Jersey Giant chickens are very calm and a pleasure in the barnyard. Even a Jersey Giant rooster is docile and will seldom attack his keepers. Yet, due to the large size of the roosters, they can rough up the hens when mating.

The hens and roosters are very friendly. They move slowly and are calm so the Jersey Giant may be the kind of chicken that you can pick up and cuddle. Give the chicks and young chickens special attention as you raise them, and they will become affectionate chickens that are glad to see you. They also may eat from your hand if you teach them to do so.

These chickens are good foragers, and Jersey Giants enjoy being outdoors exploring and searching for insects and worms. Allowing them to free range is ideal. The increased activity level can help with the development of muscles in your meat chickens, leading to a better carcass overall.

Jersey giants
Jersey Giants get along in a mixed flock. They are friendly chickens.

Jersey Giants also do very well in mixed flocks. Their calm nature means that they will not squabble with the other birds in the coop or pen. However, because they are so large, it is less likely that they will be picked on by other breeds of chickens too.

They do not bully other smaller chickens, and you can house them even with bantams if you provide enough space for the bantams to stay clear of the larger birds.


Jersey Giant chickens are very healthy chickens overall. Their lifespan is 6 – 8+ years. However, their large size makes them struggle when the weather turns hot. If you live in a place with hot summers, make sure that your Jersey Giant has plenty of space in the coop, lots of shade, and a great deal of cool, fresh water.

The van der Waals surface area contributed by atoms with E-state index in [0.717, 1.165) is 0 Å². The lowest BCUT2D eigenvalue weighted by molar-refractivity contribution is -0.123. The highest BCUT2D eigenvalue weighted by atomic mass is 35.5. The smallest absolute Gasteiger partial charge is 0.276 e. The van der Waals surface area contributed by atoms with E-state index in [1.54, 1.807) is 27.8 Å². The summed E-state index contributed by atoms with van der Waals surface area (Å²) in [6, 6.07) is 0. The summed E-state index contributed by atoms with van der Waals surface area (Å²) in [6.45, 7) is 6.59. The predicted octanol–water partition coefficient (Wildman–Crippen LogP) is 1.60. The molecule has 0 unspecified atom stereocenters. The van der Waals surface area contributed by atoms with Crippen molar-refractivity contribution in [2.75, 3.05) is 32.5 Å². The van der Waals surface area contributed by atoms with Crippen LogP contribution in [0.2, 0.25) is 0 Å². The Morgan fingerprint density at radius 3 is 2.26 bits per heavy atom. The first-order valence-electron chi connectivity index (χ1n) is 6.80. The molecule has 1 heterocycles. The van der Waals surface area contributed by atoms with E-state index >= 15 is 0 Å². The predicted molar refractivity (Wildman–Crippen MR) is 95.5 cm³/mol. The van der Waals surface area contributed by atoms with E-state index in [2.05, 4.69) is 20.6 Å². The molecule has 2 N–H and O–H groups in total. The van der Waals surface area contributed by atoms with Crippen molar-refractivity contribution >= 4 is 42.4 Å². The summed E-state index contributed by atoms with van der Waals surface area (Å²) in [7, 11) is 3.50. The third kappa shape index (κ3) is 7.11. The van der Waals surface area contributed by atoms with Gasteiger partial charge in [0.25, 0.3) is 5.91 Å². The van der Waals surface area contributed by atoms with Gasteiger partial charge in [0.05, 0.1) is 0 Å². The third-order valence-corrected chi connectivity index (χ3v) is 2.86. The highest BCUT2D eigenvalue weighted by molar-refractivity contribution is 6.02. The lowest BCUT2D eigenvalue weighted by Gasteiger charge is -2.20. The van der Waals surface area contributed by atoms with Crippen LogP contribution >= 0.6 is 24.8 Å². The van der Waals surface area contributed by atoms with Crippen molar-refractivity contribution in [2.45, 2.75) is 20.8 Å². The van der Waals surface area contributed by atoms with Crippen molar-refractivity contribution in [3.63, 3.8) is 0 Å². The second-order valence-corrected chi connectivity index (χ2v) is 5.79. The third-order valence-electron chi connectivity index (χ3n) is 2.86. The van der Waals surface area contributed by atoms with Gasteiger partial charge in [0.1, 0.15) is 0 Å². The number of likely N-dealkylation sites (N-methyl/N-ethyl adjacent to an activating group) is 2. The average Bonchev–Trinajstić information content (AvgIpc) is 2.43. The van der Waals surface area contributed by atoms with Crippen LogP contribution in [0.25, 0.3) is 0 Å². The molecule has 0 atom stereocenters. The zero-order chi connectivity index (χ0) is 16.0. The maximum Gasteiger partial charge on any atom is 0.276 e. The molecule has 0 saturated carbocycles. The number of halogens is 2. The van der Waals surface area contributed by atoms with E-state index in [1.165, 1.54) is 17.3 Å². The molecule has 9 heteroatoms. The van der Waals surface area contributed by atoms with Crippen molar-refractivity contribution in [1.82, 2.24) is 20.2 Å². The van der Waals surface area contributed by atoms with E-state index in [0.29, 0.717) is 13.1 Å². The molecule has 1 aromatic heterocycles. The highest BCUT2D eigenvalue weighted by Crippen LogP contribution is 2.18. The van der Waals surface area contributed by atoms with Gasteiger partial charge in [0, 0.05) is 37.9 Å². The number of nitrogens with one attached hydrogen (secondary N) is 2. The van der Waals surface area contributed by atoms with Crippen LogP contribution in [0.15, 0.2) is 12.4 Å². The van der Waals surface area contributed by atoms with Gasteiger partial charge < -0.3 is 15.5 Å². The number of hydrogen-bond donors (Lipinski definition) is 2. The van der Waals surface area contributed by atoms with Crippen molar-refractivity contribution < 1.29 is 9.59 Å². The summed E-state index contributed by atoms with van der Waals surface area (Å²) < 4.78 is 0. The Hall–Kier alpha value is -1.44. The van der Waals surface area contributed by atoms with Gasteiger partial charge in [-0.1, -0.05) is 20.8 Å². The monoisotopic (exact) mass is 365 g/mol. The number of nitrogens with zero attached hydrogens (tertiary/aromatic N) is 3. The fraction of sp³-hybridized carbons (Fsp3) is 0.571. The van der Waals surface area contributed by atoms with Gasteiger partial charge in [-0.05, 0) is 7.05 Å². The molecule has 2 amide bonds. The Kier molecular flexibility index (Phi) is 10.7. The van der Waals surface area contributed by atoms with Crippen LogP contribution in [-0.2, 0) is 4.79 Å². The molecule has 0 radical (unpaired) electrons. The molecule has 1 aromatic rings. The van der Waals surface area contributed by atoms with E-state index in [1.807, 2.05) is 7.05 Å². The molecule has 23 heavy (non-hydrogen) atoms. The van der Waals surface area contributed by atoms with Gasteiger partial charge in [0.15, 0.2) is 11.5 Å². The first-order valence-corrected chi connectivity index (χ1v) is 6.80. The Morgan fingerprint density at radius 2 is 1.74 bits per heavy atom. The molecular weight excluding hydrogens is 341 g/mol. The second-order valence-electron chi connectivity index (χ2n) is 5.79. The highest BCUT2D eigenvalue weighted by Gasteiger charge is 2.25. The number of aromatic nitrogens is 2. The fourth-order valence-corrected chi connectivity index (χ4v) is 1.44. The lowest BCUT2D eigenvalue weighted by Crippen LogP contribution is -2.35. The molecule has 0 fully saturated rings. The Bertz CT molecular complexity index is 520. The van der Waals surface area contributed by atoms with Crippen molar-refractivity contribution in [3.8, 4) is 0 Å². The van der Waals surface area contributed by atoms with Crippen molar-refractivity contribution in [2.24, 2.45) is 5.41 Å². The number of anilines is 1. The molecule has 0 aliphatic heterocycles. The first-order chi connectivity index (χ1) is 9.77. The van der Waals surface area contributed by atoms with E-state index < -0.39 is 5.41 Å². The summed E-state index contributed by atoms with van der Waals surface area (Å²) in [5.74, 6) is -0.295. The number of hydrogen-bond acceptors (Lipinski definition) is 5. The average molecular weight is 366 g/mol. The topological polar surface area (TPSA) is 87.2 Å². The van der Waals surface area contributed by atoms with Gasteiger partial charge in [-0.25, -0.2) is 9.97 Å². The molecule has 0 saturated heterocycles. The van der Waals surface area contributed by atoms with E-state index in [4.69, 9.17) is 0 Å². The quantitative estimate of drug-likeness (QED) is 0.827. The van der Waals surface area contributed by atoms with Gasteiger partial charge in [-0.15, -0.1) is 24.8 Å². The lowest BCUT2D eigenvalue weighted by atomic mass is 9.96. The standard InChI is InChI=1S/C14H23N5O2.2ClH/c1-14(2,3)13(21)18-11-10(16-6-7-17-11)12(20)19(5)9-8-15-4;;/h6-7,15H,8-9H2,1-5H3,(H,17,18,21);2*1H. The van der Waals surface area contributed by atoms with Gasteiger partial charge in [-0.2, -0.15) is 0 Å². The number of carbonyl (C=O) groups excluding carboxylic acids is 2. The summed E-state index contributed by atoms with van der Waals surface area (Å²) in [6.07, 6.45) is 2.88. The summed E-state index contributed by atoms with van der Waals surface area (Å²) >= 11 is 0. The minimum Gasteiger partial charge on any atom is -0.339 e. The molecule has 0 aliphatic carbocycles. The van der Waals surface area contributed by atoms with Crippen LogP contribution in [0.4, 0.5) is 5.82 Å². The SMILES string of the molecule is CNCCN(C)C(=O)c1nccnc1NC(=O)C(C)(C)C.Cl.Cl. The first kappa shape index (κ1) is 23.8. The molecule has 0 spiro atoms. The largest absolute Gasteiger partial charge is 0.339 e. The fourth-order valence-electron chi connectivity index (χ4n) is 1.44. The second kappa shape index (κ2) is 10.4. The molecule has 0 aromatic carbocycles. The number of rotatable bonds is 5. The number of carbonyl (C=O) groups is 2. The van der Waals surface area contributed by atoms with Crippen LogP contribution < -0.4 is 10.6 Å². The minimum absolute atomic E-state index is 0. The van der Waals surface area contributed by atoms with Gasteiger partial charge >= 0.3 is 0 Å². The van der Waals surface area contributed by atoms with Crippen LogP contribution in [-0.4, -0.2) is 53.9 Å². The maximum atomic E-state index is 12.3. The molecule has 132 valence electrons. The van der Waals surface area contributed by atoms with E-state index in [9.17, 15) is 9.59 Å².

In winter, the Jersey Giant chicken can withstand cold temperatures. They are considered to be fairly cold hardy. However, you have to make sure that your birds have appropriate shelter and are fed enough. They have large combs which can be prone to frostbite.

It’s important they stay warm and dry. The shelter should be well-ventilated but not be drafty. See below for information about caring for this breed in the wintertime. It’s important to have a chicken watering system to protect their combs. For example, you don’t want them to dunk their heads into a bucket to drink.

Another thing to watch for when raising Jersey Giants is bumble foot. Because these birds are large, when they leap from a tall place, they can injure their feet. A cut or bruise can become infected, leading to bumble foot. If you catch bumble foot early, it is easily treated. The first sign of it is limping, so check your chickens regularly for this problem.

Jersey giant hen
Jersey Giant hens

Jersey Giant Hens